(Screenshot: Twitter, hashtag „#obama“)
Being a user of Twitter myself, I love browsing the endless hashtags that define the mircoblogging service. The hashtags – a handy way to mark topics, e.g. “#politicalscience – provide a way into every topic imaginable, from the latest football game over grumpy cats and also to political discussion.
What do I think about this?
Twitter not being representative of, well, anything, does not come as a surprise. Even though the service is flooded with new messages every second, only a small fraction of the population is on Twitter, and lots of the accounts are actually dead or have never been used at all. Apart from that, Twitter, according to Pew, seems to be a medium of the young, not unlike many other social networking sites like Facebook or Google+.
So, no surprise here that opinions on political issues and events are skewed in a certain direction. But what struck me is that opinion on Twitter is often negative when it comes to politics.
The Pew Internet Institute researched eight major political events (mostly revolving around the US presidential election) and analysed the “tone” of the messages using an automated method. Of course one can question this approach since automated research is often full of mistakes. However, I think this is a viable approach when considering that their sample consisted of thousands of tweets, and I think that an overall “tone” can very well be assessed like this.
So, why is political opinion on Twitter skewed in a negative way?
The answers are still out there, but first of all, my guess would be that Twitter is often used as a means to vent – “I dislike this, I dislike that”. The fact that it is very easy to set up an account and type a few words (after all, there is a strict character limit) that one may not think completely through does not help the matter.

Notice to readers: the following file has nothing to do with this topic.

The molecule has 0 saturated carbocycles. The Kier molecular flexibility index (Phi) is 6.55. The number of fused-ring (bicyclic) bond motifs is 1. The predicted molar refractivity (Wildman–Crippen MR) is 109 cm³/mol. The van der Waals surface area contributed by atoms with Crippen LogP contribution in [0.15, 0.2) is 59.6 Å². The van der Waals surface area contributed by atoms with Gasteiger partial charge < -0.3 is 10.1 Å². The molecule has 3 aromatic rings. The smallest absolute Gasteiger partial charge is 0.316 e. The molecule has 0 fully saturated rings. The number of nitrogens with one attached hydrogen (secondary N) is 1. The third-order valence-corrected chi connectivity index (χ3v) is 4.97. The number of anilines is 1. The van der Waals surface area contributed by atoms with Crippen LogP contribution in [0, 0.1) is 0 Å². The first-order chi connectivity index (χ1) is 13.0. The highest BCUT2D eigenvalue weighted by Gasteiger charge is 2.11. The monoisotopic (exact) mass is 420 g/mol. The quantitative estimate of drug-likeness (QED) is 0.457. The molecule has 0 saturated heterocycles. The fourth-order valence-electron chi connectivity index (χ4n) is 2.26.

Apart from that, one has to look at the context of the study, which was the US presidential election. This was a highly contested topic, even in the traditional media, and negative “news” about candidates is widely utilised in the US. So, one could ask if the sample was biased in the first place. People also tweet from local events with local politicians who do not polarise nearly as much. Maybe a comparison with other events, e.g. from local or regional elections, would show a different picture.
So, believe it or not, Twitter is actually not only a place for telling the world about what one had for dinner, but also to discuss political issues. I know what I’m talking about because sometimes I am part of these discussions. It’s not only fun, but it is also a good way to immediately see what other people are thinking on a certain topic.
I know from personal experience that politics and political events are not only seen negative by the people on Twitter. I follow quite a few highly active people who talk about politics most of the time, and their views are balanced (see Jon Worth or Twitter’s residential dragon fairy Puffles).
In sum, I think that Pew’s study is very interesting in pointing out what role Twitter can play in politics, but I also think that a wider study would be needed here.
If I only had the time… :)
- Pew Research Center (2013): Twitter Reaction to Events Often at Odds with Overall Public Opinion. 04.03.2013. URL: http://www.pewresearch.org/2013/03/04/twitter-reaction-to-events-often-at-odds-with-overall-public-opinion/.